People who are not thinking are capable of anything: What are students learning, how are students learning it, and does it make them better people

Presented by: Elizabeth Minnich

Room: Peer Gynt – Level 2

Time: Thursday, 08:30-9:25


The work that has deeply engaged me for decades springs from questions about the relations among knowledge, thinking, and moral political responsibility. More particularly, I have been haunted by this question: Why have there been so many evident, even egregious, failures of moral political principle and/or judgment among well-educated people? Rather a large tangle, that: I certainly make no claim to have sorted it all out, but focusing on what and how students are learning with us in the specific ways I have has led to some reflections and suggestions about which I hope you will think with me.

Is the way to bring knowledge and moral concerns into fruitful relation to teach one particular moral code, religion, philosophical system’s principles? Or: If moral political neutrality, objectivity, or, perhaps, an entirely non-judgmental pluralism are the positions we should take as educators and researchers of student learning, what do we do with our concerns about injustice, inequality, prejudice? Are such concerns proper when we consider how to create a learning community, or how we are teaching and students are learning, but improper with regard to the what, to knowledge? Ought student learning to be thus compartmentalized?

In this talk, I will make a case for the view that moral political concerns are entirely appropriate and indeed intrinsically necessary to higher education specifically with regard to its intellectual claims and standards. That case reflects the journey of my work, beginning with a focus on transforming knowledge to include – not just add on – study of society-wide injustices, and landing most recently on study of how the perpetrators of “extensive evils” (e.g. genocide, racisms) think – or fail to.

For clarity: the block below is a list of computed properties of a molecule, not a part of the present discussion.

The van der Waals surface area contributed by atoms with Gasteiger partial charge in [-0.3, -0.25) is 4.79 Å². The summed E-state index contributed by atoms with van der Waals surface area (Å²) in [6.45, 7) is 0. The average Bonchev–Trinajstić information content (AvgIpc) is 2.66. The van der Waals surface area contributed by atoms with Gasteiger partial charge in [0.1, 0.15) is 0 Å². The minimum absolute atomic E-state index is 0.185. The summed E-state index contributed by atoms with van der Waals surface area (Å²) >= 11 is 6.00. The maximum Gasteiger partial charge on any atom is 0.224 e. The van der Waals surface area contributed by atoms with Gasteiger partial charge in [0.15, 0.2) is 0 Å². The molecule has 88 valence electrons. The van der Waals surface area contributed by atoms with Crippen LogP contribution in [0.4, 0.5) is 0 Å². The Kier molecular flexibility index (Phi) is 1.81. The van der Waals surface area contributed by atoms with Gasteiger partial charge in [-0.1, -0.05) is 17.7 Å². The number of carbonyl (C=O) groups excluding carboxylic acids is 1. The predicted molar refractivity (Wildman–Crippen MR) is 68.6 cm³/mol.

If the case succeeds, moving from consideration of the knowledge students learn to a focus on the importance of thinking, we arrive at further questions that implicate us and are suggestive for our teaching and on the lines of inquiry we pursue as SoTL researchers: Should, and how might, we make the restless, troublemaking activity of thinking the heart of all education? How do students learn an ability, a practice, an art that is the very wellspring of human freedom? How might we engage purposefully with all learners such that conscience can arise, and thinking what we are doing becomes second nature?

My earlier questions have brought me, then, to this: How do we learn and teach thinking independently and always also with many diverse others so that those who are educated – as many of us as humanly possible – are simply disinclined to take seriously, let alone give their minds, their consciences, their work, their power to anyone or anything that requires them not to think?


Elizabeth Minnich is an educator and philosopher who works at the intersection of moral, educational, and political issues. Her first book, Transforming Knowledge, won the annual Frederick W. Ness Award for best book in liberal education. She has published on teaching thinking in Change magazine; spoken and consulted widely on inclusive education; and has held the Alexander Chair for Public Philosophy at Scripps College, and the Whichard Ditinguished Professorship of Humanities and Women’s Studies at Eastern Carolina University, among other faculty and administrative positions. Most recently, she has published The Evil of Banality: On The Life and Death Importance of Thinking, a book given the rating of “essential” in Choice, the journal of the American Library Association.

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